Medicare spending has grown remarkably slowly so far this year, according to the often-overlooked Monthly Budget Reviews from the Congressional Budget Office (CBO). Through April (seven months into Fiscal Year 2014), net Medicare spending has increased by $2 billion, or just 0.7 percent, from the same seven months last year.
The recent slowdown in federal health care spending has certainly been good news for the budget, knocking hundreds of billions of dollars off projections over the next decade. A main debate in the health policy world lately has been to what extent this slowdown can continue both for public health spending and overall national spending.
With April's updated projections from the Congressional Budget Office (CBO), spending on major federal health care programs (Medicare, Medicaid, and the Affordable Care Act's exchange subsidies) has now been revised downward by $900 billion, or 0.4 percent of GDP, cumulatively from 2011 through 2021, just since their March 2011 projections.
One of the notable changes in Congressional Budget Office’s (CBO) latest budget baseline was a downward revision in projected Medicare spending from their last forecast in February. CBO now estimates that Medicare spending net of offsetting receipts for the 2015-2024 period will be approximately $106 billion lower than what the agency projected back in February.
The enormous cost of providing long-term care represents a major challenge for America's health system, and a major funding challenge for Medicaid, the public program that covers much of the cost of long-term care. To identify a solution to this challenging problem, the Bipartisan Policy Center (BPC) recently launched a Long-Term Care Initiative (LTCI) to find a politically and fiscally viable path forward to improve the financing and delivery of long-term services and supports (LTSS).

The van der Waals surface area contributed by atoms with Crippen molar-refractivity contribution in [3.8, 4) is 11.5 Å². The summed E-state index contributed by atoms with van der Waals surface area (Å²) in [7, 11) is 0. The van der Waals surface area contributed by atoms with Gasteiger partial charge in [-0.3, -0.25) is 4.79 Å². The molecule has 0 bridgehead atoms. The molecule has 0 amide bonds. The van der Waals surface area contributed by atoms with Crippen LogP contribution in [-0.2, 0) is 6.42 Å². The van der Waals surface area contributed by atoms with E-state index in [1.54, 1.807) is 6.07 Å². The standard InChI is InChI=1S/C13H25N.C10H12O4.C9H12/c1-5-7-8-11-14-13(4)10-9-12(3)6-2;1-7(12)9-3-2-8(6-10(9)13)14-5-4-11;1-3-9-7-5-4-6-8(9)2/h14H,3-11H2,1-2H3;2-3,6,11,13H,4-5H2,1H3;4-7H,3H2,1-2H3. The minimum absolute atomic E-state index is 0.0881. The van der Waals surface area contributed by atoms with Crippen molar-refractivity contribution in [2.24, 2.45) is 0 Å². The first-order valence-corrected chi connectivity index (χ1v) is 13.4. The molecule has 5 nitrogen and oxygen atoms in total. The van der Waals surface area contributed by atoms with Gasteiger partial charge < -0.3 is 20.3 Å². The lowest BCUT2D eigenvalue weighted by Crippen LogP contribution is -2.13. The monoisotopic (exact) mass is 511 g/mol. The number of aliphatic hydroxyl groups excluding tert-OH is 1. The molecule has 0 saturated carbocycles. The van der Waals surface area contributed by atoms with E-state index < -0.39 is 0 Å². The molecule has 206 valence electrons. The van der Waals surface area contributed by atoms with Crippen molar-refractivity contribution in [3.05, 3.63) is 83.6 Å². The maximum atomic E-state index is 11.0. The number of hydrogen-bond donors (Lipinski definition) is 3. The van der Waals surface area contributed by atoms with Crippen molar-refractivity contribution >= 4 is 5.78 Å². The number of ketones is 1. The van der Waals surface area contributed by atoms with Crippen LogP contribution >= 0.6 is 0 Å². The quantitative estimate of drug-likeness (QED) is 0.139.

Budget Committee Chairman Paul Ryan’s (R-WI) FY 2015 budget achieves $3 trillion of its $5.1 trillion in deficit reduction over the next ten years from health care programs, predominantly from repealing the coverage expansions passed in the Affordable Care Act (ACA). Repealing those coverage expansions alone would reduce spending by $2.1 trillion through 2024. Notably, though, Ryan’s budget leaves the ACA’s Medicare reforms in place (although also creates a reserve fund to make it easier for Congress to replace those reforms with other cuts).
The Senate voted 64-35 today to approve a 12-month temporary “doc fix” to push back the impending nearly 25 percent cut to Medicare physician payments dictated by the Sustainable Growth Rate (SGR) formula.
Congress is considering another 12-month doc fix, averting a 24 percent cut in Medicare physician payments scheduled for April 1. While the SGR patch contains several serious reforms that would reduce future health care costs, it contains one big accounting gimmick that accounts for about one-fifth of the bill's savings.